3.  The applicant submits under Article 6 of the Convention that the length of the criminal proceedings against the police officers was excessive. He further alleges that the judges sitting on the bench of the Istanbul Criminal Court cannot be considered as independent and impartial as they are attached to the Supreme Council of Judges and Public Prosecutors.

a)  As to the applicant’s complaint concerning the length of the criminal proceedings against the police officers the Court observes that the criminal proceedings lasted almost four years and three months before the first-instance court until the decision for suspension of the criminal proceedings. The Court considers that this complaint should be examined under Article 13 of the Convention as it concerns the ineffectiveness of the criminal proceedings against the accused police officers.

The Court considers that it cannot, on the basis of the case file, determine the admissibility of this complaint and that it is therefore necessary, in accordance with Rule 54 § 2 (b) of the Rules of Court, to give notice of this part of the application to the respondent Government.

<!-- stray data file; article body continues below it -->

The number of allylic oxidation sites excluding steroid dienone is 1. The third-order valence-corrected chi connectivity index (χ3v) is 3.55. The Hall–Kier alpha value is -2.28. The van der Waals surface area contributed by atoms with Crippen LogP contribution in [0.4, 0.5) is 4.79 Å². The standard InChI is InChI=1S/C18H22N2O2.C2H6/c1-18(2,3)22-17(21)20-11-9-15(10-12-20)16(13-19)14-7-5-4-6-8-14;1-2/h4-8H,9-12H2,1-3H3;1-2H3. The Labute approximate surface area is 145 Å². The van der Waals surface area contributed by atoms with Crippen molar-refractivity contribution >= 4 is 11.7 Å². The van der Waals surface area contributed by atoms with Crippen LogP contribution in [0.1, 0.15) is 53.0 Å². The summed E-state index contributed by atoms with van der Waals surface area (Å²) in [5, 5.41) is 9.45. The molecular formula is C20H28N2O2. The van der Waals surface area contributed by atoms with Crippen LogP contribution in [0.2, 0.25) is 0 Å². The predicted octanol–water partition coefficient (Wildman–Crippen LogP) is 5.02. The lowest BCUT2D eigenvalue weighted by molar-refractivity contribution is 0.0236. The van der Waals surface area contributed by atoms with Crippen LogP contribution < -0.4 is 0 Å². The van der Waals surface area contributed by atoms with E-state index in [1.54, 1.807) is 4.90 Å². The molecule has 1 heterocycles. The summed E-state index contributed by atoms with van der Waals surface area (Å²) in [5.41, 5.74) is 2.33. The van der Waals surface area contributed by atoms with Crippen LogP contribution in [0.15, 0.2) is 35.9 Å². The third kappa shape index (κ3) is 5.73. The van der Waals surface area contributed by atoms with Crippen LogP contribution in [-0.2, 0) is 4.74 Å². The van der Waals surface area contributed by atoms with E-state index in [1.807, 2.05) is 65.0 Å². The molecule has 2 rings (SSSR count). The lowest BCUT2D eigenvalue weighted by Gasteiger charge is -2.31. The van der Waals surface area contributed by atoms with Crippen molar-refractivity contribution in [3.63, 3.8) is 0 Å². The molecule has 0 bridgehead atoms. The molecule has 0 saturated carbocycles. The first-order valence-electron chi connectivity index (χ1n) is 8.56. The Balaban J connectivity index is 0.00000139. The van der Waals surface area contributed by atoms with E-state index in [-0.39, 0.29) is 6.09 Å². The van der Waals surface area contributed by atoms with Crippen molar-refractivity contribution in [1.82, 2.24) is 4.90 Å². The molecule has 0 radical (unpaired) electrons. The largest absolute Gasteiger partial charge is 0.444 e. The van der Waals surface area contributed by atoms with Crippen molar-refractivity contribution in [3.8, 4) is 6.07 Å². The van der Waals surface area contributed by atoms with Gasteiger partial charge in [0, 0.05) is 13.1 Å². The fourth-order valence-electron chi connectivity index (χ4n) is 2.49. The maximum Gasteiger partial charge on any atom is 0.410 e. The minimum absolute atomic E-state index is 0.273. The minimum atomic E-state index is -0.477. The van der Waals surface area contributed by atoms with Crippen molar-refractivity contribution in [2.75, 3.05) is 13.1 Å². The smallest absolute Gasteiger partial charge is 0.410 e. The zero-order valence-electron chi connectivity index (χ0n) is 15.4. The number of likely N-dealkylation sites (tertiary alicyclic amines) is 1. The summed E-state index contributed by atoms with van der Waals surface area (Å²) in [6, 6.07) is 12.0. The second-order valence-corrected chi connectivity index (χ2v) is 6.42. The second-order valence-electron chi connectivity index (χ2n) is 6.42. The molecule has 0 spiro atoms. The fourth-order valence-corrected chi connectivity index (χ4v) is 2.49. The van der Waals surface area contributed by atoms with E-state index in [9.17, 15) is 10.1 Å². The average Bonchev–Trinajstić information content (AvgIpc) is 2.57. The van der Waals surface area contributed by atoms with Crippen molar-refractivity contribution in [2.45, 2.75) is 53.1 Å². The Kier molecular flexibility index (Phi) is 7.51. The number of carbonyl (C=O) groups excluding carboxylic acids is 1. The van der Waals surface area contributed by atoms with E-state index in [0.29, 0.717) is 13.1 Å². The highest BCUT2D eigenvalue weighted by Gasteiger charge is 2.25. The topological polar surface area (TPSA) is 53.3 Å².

b)  As to the applicant’s complaint that the judges sitting on the bench of the Istanbul Criminal Court cannot be considered as independent and impartial since they are attached to the Supreme Council of Judges and Public Prosecutors, the Court reiterates that it has already rejected similar complaints concerning the issue of the independence and the impartiality of the civil judges on account of their attachment to the Supreme Council of Judges and Public Prosecutors (see, among many others, Imrek v. Turkey (dec.), no. 57175/00, 28 January 2003). The Court finds no particular circumstances in the instant case which would require it to depart from its findings in the above-mentioned case.

Consequently, this part of the application is manifestly ill-founded within the meaning of Article 35 § 3 of the Convention and must be rejected pursuant to Article 35 § 4.

For these reasons, the Court unanimously

Decides to adjourn the examination of the applicant’s complaints concerning the alleged ill-treatment inflicted on the applicant and his right to an effective remedy in domestic law;

Declares the remainder of the application inadmissible.

Søren Nielsen Christos Rozakis 
 Registrar President

YAZICI v. TURKEY DECISION


YAZICI v. TURKEY DECISION